Visualizing the Mind in Three Cartoons

It’s time for a visit home, by which I mean it’s time to get back to serious business, blogging about animation.

I want to return to territory I poked into in Toccata Redux: Visualizing Mental Objects, where I looked at some imagery in Toccata and Fugue in D Minor from Fantasia and from Ratatouille. The imagery had to do with visualizing mental processes. I want to add a third film into that mix, Mamoru Oshii’s Ghost in the Shell II: Innocence.

There’s a sense in which all of Fantasia is about visualizing the mind, for that’s the frame premise: The boyz (and girrls) in the orchestra are going to play some music while you construct visual images to go along. Except that Uncle Walt’s going to help you by putting the imagery up there on the screen. But that frame is only really active for the first episode, Toccata and Fugue in D Minor, and that because the imagery is strange, semi-abstract and so resists being identified is this or that specific thing or action.

And so we see things like this:

noodling

flying discs

Since they don’t look much like 3D objects in a 3D world it’s easy enough to take them as mental objects, things of the mind, not of an external world, if only by default.

Funny Money

“Knowledge,” the new mural at the Green Villain just asks you to interpret its imagery. After all, it was created for a specific occasion, Thanksgiving, there’s a big “Thank” up there in Gothic letters, flanked by two figures obviously representing Native Americans, albeit with some distinctive “modern” touches. But no turkeys to speak of.

So, yeah, what’s I mean?

But I don’t want to take on the whole mural. Just a segment. Look here at the lower left, just above the stage:

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I really really want to see that as a parody of paper money, American style. It is green, after all, the traditional color attributed to money—green backs and all. And the proprietor of the place, when asked about the name, Green Villain, did say something about money as the root of all evil. So, money. Funny money.

Wednesday, November 28, 2012

Academic Publishing, A Personal History, Part 2: To the Blogosphere and Beyond

Rather than pick up the story of my involvement in academic publishing where I left off in the first post, in 2006 or so after having published several long articles in PsyArt, I want to go back to the 1990s and pick up some email action. That was quite important, both for the conversations, and the people I met through those conversations. It remains an important part of my digital mix, though not so important in the overall flow of things.

Listserves: Memetics and Evolutionary Psych

Judging from the email I’ve got stashed on my computer, I joined a memetics listserve in the middle of 1997. As you may know memetics is the study of memes. I don’t know who coined the term “memetics” but Richard Dawkins coined the term “meme” as the cultural analogy to the biological gene. As I was and remain very interested in cultural evolution it was natural that I join that listserve.

An email list is not, of course, a formal means of academic publication nor is it even informal publication comparable to blogging. It’s a conversation, or can be, but not like face-to-face or telephone. On a listserve you typically have many people who receive messages but do not themselves make comments. And that means that, when you do make a comment to the list, you have no idea what most of your audience is thinking—which, of course, is just like ordinary print publication or, for that matter, digital publication as well. But the overall dynamic is one of interaction, so you and your interlocutors are, in effect, putting on a show for an undisclosed population of lurkers. Listserve conversation are also notorious for degenerating into flame wars, but that’s neither here nor there for the purposes of this post. It’s just something that happens.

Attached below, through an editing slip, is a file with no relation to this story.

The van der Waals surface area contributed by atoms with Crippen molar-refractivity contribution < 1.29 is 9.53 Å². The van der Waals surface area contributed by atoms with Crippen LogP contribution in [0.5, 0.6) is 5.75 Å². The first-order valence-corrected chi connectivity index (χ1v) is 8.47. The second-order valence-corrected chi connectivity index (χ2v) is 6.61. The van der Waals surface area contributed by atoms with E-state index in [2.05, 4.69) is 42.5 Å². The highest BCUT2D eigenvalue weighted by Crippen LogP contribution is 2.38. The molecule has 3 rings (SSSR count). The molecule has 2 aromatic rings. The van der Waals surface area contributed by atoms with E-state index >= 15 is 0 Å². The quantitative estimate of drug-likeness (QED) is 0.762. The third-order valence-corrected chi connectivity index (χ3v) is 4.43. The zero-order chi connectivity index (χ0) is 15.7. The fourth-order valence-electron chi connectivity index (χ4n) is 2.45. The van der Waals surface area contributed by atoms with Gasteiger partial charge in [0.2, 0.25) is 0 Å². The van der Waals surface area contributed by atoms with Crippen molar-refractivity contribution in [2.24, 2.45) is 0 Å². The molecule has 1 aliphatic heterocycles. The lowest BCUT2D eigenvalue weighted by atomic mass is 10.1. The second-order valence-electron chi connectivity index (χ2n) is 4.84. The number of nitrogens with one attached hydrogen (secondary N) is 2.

But you can also have useful conversations. The memetics list gave me a good sense of the state of play in the memetics world, which is a peculiar one. Though the idea was hatched by a card-carrying academic of high order, Richard Dawkins, and has a small following in the academy (e.g. Daniel Dennett among others), it hadn’t gained traction in the academy back then—the late 1990s—and still hasn’t. Perhaps it’s a superb idea that’s just too “out there” for hide-bound academics, or perhaps it’s not such a good idea. Myself, I’m somewhere between those two views.

Description and the Teleome, Part 2

In yesterday’s post, Deep Learning, the Teleome, and Description, I argued the rich descriptions of art objects—literary texts, musical compositions and performances, paintings, and so forth—are reasonable proxies for what theoretical psychologist Mark Changizi has called the teleome:
the ultimate catalog of an animal’s what-it-does-es. The teleome is something along the lines of the set of all the capabilities our brains and bodies were selected to carry out. It is our set of powers, or the set of things we can do, or our function list.
I now want to say a bit more about why I think the careful study of art is central to arriving at an understanding of the human teleome.

Perception and Cognition in Context

I note first that Changizi has defined the teleome with respect to all animals and that, in his work he has considered a wide range of animal species. Thus, for example, in his work on binary vision (The Vision Revolution, chapter 2: “X-Ray Vision”), he surveyed information on eye position and orientation (side-facing or front-facing) in a wide range of species to reach his conclusion that binary vision isn’t about depth perception, it’s about seeing ‘through’ occlusions (grass, leaves) in front of the face. That is, he considered the visual system in the context of its use. It’s not merely that the eye-brain system evolved to see, but that it evolved to see in particular environments and so has become adapted to the visual affordances of those environments.